So, what do you do when your 8 year old slips a piece of candy in her pocket while you are busy paying for the yarn to make another “great scarf”*?
Of course, if she had waited to try to eat the candy until she was alone in her room, later that night, I would be none the wiser as to my child’s aspirations toward a life of crime. And yet, she is my daughter and has her father’s gene’s, as well, which means that if she does pursue a life of crime she will be one of those caught up in the Darwin Awards.
For example, we are running errands very quickly in this very, very, very cold weather. Did I mention it is cold? And at every stop, she asks for something, which she is wont to do. At every stop, I say, no. And its not just a no, it’s a “we’ll get something for dessert when we get to Target to get your valentine cards.” Okay? So it’s not like this child is chocolate deprived, or ever will be.
But after said yarn purchasing trip, we get in the car to make the two-minute drive we must do to cross the BIG road to get to Target and I hear this “crinkle, crinkle” coming from the far side of her seat. “What have you got?” I asked. And, if you have ever been in the presence of a guilty or not even all that guilty child you know what the response is first dead silence accompanied by wide eyes and then: “Nothing.”
This goes on for a bit before I say, “you’ve got something, I can hear it and I can see it and I need you to tell me what’s going on and I need you to tell me with all the honesty in your heart.”
Someday I will laugh at this. Today is not that day. Still, a smile starts to course across my face as I see the look on her face revisioned in my head as she pulls the 39 cent piece of candy from the seat next to her and holds it out toward me. It is one of those pieces of candy where the wrapper twists on either end, and the sound I heard was of her trying to untwist it open. This is not the kind of candy that I usually buy, and believe me, I usually buy candy. So, it is suspect.
Now, I’ve got my husband’s car because it was warm, but he has to convene a church Board meeting and I have to get home because my middle daughter is in Home Ec. now and is so pleased to be cooking dinner for us: Pigs in a Blanket, with chips, and some apples. And I still haven’t been to Target to get Valentines and Toilet Paper and Milk (not to mention that candy that I usually buy). So I pull across the street and park in the Target parking lot and I ask her once again: Where did that come from?
Now, I know you aren’t supposed to ask children questions that you know the answer to and that you know they will respond untruthfully, but in the heat of the moment this is what I was left with: Where did you get that.
And out of this precious little child’s mouth comes the longest line of BS and you know that the entire time she was not answering my “what do you have” question she was concocting this line of crap. And so the crap spews from her mouth, as sweetly as if it were chocolate crap. And I listen. And then I talk and I talk and I talk and I tell her I want the truth or …. or what?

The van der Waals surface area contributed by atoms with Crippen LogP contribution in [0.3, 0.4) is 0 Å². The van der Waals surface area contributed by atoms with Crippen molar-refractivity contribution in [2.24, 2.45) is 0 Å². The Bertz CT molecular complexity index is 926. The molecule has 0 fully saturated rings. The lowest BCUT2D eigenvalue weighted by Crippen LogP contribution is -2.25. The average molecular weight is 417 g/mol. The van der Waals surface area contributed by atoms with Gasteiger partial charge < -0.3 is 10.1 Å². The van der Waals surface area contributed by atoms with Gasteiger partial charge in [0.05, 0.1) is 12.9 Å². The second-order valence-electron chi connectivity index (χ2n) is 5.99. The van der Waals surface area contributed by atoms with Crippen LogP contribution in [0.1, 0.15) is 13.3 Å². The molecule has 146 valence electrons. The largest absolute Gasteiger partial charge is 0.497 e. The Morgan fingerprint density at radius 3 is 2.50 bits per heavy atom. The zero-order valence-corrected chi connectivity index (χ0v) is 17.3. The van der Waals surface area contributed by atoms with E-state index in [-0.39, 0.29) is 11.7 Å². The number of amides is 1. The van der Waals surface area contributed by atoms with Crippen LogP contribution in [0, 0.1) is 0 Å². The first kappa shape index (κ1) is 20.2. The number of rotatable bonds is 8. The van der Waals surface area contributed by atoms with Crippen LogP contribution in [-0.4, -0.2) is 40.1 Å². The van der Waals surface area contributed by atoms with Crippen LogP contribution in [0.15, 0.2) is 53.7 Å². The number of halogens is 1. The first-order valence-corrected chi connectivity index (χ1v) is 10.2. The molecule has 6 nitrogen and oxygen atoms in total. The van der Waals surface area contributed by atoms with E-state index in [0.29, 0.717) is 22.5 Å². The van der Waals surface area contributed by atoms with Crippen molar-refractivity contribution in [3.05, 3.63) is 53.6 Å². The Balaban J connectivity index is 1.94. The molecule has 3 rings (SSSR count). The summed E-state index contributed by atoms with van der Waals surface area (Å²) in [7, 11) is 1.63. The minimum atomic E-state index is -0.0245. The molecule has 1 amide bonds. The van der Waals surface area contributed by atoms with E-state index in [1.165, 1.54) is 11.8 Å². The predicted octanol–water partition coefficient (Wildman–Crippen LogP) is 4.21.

So I put the car in reverse and back out of that spot and I drive my little cutey back across the street where we go in to pay for said 39 cent piece of candy. Because I can bend the truth about a few things (a very few things), but there’s something in my DNA that won’t let me take a 39 cent piece of candy home without paying for it and because, well, she had gotten the darn thing untwisted.
So, we go in and pay for the damn thing and the lady keeps yacking on the phone and I want her to stop what she is doing and pay attention because this is a VERY IMPORTANT LESSON, dammit, and finally she does and she thinks by the look on my face that I’m going to horsewhip this child. Because, it’s only a 39 cent piece of candy, right?
So, we pay for it and I put it in my purse and we drive straight home to get the warm car to my husband and me to the Pigs in a Blanket, bypassing Target and the Valentines and the chocolate I wanted for dessert and I start talking and talking and talking. And then … I shut up.
I remembered Lizard Eater’s Much Much and I shut my mouth for a moment. And when she could feel the weight of my silence I said, “the thing is, just before this, I was thinking to myself–and perhaps I should have said it out loud–how nice it is that I can take you places and you can ask for things and I can say no and there’s no tantrum. And I was really feeling good and happy about that. And now, I feel empty and mad cuz I really wanted to be able to spend time with you like this.”
Is it awful to do a silent “yes” when you see the tear falling down your child’s face. It was true. It was heartfelt. And it worked.
Well, I guess we’ll see if it worked in 10 to 20 years time, hoping she won’t be doing 10 to 20 years time in the pokey. and that ain’t the hokey pokey.
Yes, there was more to the story: chores to do, privileges taken away. We’re still working all that out. Because I know that this is something most kids will do when given an opportunity. My job, I guess, is to show her it isn’t just the 39 cent piece of candy at stake.
I’m thinking of leaving that piece of candy lying about for a while. Let it eat at her for a bit.
Well, I guess I am writing again, afterall.
*The “great scarf” is just that: a wide swatch of yarn that can be worn as a scarf or a shall. When I wore it to church for the first time, my friend Peter said “That’s a great scarf, and I mean GREAT, because it is so huge. I’m wearing it now. Did I tell you it is cold?